And what about meaningful social connections? We retained the highest rate of voter turnout in the nation in the 2018 midterm election. We have the second highest rate of volunteerism and the sixth highest rate of neighbors who say they help or are helped by other neighbors. These measures affirm Minnesotans’ commitment to and belief in civic engagement. More broadly, they demonstrate that Minnesotans care about and take action to improve their communities.

How and how much?

How and how much we are growing matters. We need to know how our communities are changing so that we can work collectively to ensure high quality of life for all Minnesotans. The factors that are producing the most population growth – births and immigration – are changing the composition of our communities. The factors that are contributing to population loss – out-migration and aging populations – are also creating shifts within our communities.

It is also important to know how much we are growing, as this information is used for planning, business development, political representation, and federal funding. We are less than a year out from the next decennial census and it is critically important that everyone is counted. This is a message you’re going to hear echoed in a lot of places because there’s a lot at stake.

So what can you do? Here are two simple things.

First, complete your census form. April 1, 2020, is Census Day, but you can start learning more about what to expect. The 2020 Census will be the first time that households will have the option of completing their census form online, but phone and mail options will also be available. The questions are simple and ask about:

  • whether the home is owned or rented,
  • how many people live in the household, and
  • the sex, age, race, ethnicity, and relationships of individuals in the household.*

Second, encourage others to participate in the census. Talk to your family, friends, neighbors, and colleagues. Share information on social media. People need to know about the importance of a complete count, and we can all work to ensure a fair, accurate, and reliable count in Minnesota.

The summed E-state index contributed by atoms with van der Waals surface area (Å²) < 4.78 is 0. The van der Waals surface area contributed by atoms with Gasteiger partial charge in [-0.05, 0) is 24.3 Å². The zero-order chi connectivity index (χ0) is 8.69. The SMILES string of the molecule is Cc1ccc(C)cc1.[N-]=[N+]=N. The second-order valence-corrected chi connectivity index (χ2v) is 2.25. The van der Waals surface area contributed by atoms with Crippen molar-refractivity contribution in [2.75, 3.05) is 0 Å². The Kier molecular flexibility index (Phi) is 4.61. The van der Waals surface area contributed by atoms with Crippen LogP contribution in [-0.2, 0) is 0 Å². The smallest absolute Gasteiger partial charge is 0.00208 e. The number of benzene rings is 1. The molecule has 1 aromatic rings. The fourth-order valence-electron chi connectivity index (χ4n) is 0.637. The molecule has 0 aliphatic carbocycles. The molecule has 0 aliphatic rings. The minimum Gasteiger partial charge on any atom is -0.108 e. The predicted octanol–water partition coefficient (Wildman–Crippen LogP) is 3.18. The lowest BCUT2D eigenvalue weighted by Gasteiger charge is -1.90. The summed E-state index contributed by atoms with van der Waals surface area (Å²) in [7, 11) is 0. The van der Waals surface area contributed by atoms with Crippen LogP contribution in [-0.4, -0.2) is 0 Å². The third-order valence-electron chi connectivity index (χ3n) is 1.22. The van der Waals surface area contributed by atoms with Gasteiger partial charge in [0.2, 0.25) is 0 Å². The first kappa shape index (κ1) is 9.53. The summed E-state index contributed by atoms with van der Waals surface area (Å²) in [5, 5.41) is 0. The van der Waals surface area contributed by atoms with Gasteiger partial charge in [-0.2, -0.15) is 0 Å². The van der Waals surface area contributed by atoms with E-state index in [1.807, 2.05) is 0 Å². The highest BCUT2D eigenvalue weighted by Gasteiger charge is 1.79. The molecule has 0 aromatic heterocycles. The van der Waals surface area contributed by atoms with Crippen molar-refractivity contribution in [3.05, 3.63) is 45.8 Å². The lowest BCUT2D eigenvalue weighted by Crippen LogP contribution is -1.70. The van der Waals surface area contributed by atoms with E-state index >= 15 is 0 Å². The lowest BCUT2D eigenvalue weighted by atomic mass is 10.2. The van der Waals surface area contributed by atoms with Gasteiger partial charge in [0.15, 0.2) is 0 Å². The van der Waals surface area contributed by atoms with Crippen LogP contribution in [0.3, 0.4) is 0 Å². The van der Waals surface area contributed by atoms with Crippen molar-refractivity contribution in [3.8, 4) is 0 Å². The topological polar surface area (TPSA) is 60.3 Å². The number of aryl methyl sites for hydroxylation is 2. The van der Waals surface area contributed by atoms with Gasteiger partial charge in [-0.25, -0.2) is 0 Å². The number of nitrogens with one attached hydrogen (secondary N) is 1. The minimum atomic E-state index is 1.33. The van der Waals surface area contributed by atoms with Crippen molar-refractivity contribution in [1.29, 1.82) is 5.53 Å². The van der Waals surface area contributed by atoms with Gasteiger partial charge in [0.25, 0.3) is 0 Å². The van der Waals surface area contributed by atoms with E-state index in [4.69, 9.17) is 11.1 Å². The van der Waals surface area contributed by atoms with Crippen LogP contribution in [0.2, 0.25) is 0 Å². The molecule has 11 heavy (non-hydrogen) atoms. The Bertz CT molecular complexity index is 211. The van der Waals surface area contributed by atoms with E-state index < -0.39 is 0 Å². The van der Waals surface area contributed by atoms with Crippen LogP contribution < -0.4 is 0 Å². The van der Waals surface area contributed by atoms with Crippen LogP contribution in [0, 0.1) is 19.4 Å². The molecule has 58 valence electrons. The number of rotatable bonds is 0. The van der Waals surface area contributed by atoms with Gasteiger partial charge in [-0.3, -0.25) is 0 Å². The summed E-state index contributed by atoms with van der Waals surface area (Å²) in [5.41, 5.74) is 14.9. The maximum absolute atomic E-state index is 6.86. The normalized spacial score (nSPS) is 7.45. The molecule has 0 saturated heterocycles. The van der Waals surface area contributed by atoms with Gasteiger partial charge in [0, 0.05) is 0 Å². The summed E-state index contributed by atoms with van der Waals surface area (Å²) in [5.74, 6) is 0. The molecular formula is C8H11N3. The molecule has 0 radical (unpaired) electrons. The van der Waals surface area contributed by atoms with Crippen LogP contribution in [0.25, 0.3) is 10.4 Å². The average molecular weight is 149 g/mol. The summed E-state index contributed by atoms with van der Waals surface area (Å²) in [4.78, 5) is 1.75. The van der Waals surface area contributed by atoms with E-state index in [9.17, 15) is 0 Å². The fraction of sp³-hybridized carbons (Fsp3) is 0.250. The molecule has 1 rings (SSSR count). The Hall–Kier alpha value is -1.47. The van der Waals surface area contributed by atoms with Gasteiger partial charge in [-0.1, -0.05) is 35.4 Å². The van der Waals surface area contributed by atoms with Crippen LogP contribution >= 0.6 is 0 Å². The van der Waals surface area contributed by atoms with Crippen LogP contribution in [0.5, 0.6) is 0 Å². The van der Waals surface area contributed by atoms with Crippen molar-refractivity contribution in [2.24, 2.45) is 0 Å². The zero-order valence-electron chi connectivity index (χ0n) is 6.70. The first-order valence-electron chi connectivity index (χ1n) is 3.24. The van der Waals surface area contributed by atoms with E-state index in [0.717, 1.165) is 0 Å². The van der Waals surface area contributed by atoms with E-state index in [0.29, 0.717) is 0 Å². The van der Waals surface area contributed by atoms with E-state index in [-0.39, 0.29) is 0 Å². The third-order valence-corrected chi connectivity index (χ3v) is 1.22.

* At the time of this article, the Supreme Court of the United States had blocked the Trump administration from including a question on citizenship status in the 2020 census.


Additional resources

Informational materials from the Minnesota State Demographic Center and the U.S. Census Bureau help explain the 2020 census, how to take it, and why a complete count matters. There are also answers to commonly asked questions about data security and privacy.

Follow national correspondent Hansi Lo Wang, National Public Radio, as he covers the 2020 census. His recent article, What You Need to Know About the 2020 Census, offers a comprehensive explanation of why the census is important, who gets counted, what will be asked, how it is taken, and more.

Join the Minnesota Census Mobilization Partnership, a collaborative of organizations and individuals working together for full participation by Minnesotans in the 2020 census. The partnership keeps members informed of the latest news, events, and action alerts related to the 2020 census.

Curious about how population change is playing out differently in other states? Check out the interactive visuals in What’s driving your state’s growth? Babies or suitcases? from Andi Egbert, Senior Research Associate with the APM Research Lab.